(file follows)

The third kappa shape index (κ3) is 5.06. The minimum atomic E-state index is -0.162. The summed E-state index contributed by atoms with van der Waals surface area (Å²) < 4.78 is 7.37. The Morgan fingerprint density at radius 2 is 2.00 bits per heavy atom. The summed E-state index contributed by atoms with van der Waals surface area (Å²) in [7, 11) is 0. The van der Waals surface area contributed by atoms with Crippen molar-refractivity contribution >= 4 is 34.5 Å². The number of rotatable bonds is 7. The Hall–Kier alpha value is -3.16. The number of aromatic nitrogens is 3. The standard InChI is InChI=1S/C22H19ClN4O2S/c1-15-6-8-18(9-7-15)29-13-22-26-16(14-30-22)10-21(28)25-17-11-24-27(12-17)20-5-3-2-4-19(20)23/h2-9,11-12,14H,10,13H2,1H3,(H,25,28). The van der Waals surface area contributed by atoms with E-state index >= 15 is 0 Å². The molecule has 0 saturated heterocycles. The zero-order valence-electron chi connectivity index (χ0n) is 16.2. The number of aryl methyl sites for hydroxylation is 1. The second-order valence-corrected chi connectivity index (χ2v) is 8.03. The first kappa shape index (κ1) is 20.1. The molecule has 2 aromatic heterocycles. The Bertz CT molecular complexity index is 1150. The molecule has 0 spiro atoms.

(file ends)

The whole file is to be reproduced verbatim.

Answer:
The third kappa shape index (κ3) is 5.06. The minimum atomic E-state index is -0.162. The summed E-state index contributed by atoms with van der Waals surface area (Å²) < 4.78 is 7.37. The Morgan fingerprint density at radius 2 is 2.00 bits per heavy atom. The summed E-state index contributed by atoms with van der Waals surface area (Å²) in [7, 11) is 0. The van der Waals surface area contributed by atoms with Crippen molar-refractivity contribution >= 4 is 34.5 Å². The number of rotatable bonds is 7. The Hall–Kier alpha value is -3.16. The number of aromatic nitrogens is 3. The standard InChI is InChI=1S/C22H19ClN4O2S/c1-15-6-8-18(9-7-15)29-13-22-26-16(14-30-22)10-21(28)25-17-11-24-27(12-17)20-5-3-2-4-19(20)23/h2-9,11-12,14H,10,13H2,1H3,(H,25,28). The van der Waals surface area contributed by atoms with E-state index >= 15 is 0 Å². The molecule has 0 saturated heterocycles. The zero-order valence-electron chi connectivity index (χ0n) is 16.2. The number of aryl methyl sites for hydroxylation is 1. The second-order valence-corrected chi connectivity index (χ2v) is 8.03. The first kappa shape index (κ1) is 20.1. The molecule has 2 aromatic heterocycles. The Bertz CT molecular complexity index is 1150. The molecule has 0 spiro atoms.